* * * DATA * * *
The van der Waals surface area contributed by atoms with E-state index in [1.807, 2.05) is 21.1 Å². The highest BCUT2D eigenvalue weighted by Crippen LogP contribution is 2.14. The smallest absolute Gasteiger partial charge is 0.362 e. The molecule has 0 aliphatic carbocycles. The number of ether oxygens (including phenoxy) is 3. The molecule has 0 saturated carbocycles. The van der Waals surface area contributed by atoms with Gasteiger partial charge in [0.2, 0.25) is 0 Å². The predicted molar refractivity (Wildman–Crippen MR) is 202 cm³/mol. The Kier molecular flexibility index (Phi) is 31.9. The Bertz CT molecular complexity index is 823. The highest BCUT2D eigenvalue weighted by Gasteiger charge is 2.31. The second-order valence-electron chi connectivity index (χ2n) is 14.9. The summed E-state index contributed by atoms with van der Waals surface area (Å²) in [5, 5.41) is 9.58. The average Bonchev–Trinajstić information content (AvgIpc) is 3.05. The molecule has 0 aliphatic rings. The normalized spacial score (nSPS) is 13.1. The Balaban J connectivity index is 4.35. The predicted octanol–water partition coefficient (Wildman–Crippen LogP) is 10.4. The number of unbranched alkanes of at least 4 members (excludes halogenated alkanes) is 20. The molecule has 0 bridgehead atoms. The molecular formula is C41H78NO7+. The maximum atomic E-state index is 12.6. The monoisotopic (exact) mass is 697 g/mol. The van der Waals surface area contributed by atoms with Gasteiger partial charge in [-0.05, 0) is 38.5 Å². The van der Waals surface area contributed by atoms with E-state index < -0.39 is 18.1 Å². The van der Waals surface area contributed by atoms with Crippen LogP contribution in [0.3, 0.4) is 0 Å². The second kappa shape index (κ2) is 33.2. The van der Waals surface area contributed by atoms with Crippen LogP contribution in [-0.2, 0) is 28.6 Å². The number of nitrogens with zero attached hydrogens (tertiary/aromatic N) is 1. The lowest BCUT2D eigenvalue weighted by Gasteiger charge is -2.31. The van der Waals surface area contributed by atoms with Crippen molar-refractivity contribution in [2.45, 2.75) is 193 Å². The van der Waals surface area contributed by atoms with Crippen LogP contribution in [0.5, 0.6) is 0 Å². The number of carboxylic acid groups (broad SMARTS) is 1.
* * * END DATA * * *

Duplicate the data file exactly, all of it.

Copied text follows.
The van der Waals surface area contributed by atoms with E-state index in [1.807, 2.05) is 21.1 Å². The highest BCUT2D eigenvalue weighted by Crippen LogP contribution is 2.14. The smallest absolute Gasteiger partial charge is 0.362 e. The molecule has 0 aliphatic carbocycles. The number of ether oxygens (including phenoxy) is 3. The molecule has 0 saturated carbocycles. The van der Waals surface area contributed by atoms with Gasteiger partial charge in [0.2, 0.25) is 0 Å². The predicted molar refractivity (Wildman–Crippen MR) is 202 cm³/mol. The Kier molecular flexibility index (Phi) is 31.9. The Bertz CT molecular complexity index is 823. The highest BCUT2D eigenvalue weighted by Gasteiger charge is 2.31. The second-order valence-electron chi connectivity index (χ2n) is 14.9. The summed E-state index contributed by atoms with van der Waals surface area (Å²) in [5, 5.41) is 9.58. The average Bonchev–Trinajstić information content (AvgIpc) is 3.05. The molecule has 0 aliphatic rings. The normalized spacial score (nSPS) is 13.1. The Balaban J connectivity index is 4.35. The predicted octanol–water partition coefficient (Wildman–Crippen LogP) is 10.4. The number of unbranched alkanes of at least 4 members (excludes halogenated alkanes) is 20. The molecule has 0 bridgehead atoms. The molecular formula is C41H78NO7+. The maximum atomic E-state index is 12.6. The monoisotopic (exact) mass is 697 g/mol. The van der Waals surface area contributed by atoms with Gasteiger partial charge in [-0.05, 0) is 38.5 Å². The van der Waals surface area contributed by atoms with E-state index < -0.39 is 18.1 Å². The van der Waals surface area contributed by atoms with Crippen LogP contribution in [0.3, 0.4) is 0 Å². The second kappa shape index (κ2) is 33.2. The van der Waals surface area contributed by atoms with Crippen LogP contribution in [-0.2, 0) is 28.6 Å². The number of nitrogens with zero attached hydrogens (tertiary/aromatic N) is 1. The lowest BCUT2D eigenvalue weighted by Gasteiger charge is -2.31. The van der Waals surface area contributed by atoms with Crippen molar-refractivity contribution in [2.45, 2.75) is 193 Å². The van der Waals surface area contributed by atoms with Crippen LogP contribution in [0.5, 0.6) is 0 Å². The number of carboxylic acid groups (broad SMARTS) is 1.